The 2009 Cinema Arts Festival Houston Features Kids From MacGregor Elementary And Some Weird Living-Computer Thing
|Kid Pan Alley kids, old and young|
A screening of the 1925 silent film Peter Pan, considered by many to be the best film treatment of the story, is special enough but add to that pianist Donald Sosin, singer Joanna Seaton and founder of Kid Pan Alley Paul Reisler performing a brand new score written by the budding musicians of Houston's MacGregor Elementary School and it becomes a must-see event.
"We're writing ten songs in four days and then we're doing an afternoon concert for the school, then an evening concert for the Festival," Paul Reisler tells Hair Balls.
Sosin joined Reisler for the classroom sessions during which they worked with 10 classrooms, each averaging between 20 and 25 students.
Reisler says that working with 250 kids for four days to produce a new score can be a challenge, but one that he enjoys. "The chaos is where the creative edge is," he says. "But it is hard working sometimes, because the kids get really enthusiastic and they can't contain themselves. In addition to that, you're actually writing a song in two forty-five minute sessions. Plus you're trying to write a song that's actually meaningful to them. That's a lot of work."
Most of the kids had never seen a silent film before (they asked Reisler, "Why isn't it in color?" when he showed them clips). And they had no concept of live music being performed during a screening but they immediately warmed to the idea and quickly started spouting ideas. The results includes songs such as "I Don't Believe in Make-believe," "It's Hard to be a Pirate in a Silent Film," and "New Moon."Peter Pan will screen at 7 p.m. today. Miller Outdoor Theatre, 100 Concert Drive in Hermann Park. For information, visit www.cinemartsociety.org. It's free.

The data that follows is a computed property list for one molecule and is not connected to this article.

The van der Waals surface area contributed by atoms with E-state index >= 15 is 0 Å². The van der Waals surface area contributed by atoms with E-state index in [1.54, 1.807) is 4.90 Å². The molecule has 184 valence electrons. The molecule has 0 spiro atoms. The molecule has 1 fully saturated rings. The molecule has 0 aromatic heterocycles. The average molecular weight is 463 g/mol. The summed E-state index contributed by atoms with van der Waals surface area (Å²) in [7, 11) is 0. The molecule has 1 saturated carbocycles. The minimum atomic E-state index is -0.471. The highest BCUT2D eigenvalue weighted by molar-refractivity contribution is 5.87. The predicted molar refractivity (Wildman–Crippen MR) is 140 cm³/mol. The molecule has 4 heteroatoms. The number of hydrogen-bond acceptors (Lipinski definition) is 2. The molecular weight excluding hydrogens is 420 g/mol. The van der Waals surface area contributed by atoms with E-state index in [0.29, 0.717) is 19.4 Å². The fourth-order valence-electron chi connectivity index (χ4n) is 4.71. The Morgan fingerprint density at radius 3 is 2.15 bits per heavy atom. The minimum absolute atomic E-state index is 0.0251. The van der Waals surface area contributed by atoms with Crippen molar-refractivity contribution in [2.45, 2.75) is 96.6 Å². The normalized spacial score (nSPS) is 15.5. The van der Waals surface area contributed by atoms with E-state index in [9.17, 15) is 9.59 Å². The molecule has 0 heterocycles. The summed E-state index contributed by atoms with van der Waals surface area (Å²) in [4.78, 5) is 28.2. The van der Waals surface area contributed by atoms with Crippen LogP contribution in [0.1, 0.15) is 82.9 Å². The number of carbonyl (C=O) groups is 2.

The documentary Biomodd (ATH'): A Living Game Computer as Social Sculpture, directed by Morgan Riles, is about as off-beat as anything gets at the Festival. Riles follows Belgian artist Angelo Vermeulen, who combines his Ph.D. in biology with his new media skills to produce "experimental devices" which blend science fiction, artificial life and living organisms. For the work of art we see in Biomodd, Vermeulen creates an online multiplayer game and ecosystem. (Translation -- it's a big-ass computer that's part sculpture, part self-contained ecosystem.)
"Essentially it's a large sculpture that the artist collaborated on with four students," Riles tells us. "It encases a living eco-system, as well as five computers with a multiplayer game. The heat the computers generate from the processors helped the plants inside the sculpture to grow. There was also an algae tank that filtered through one of the computer's processors to cool it down. The heat from that was taken to a coil in a fish tank that helps to keep the fish tank warm. It's all about how technology and biology should be fused together in new and different ways."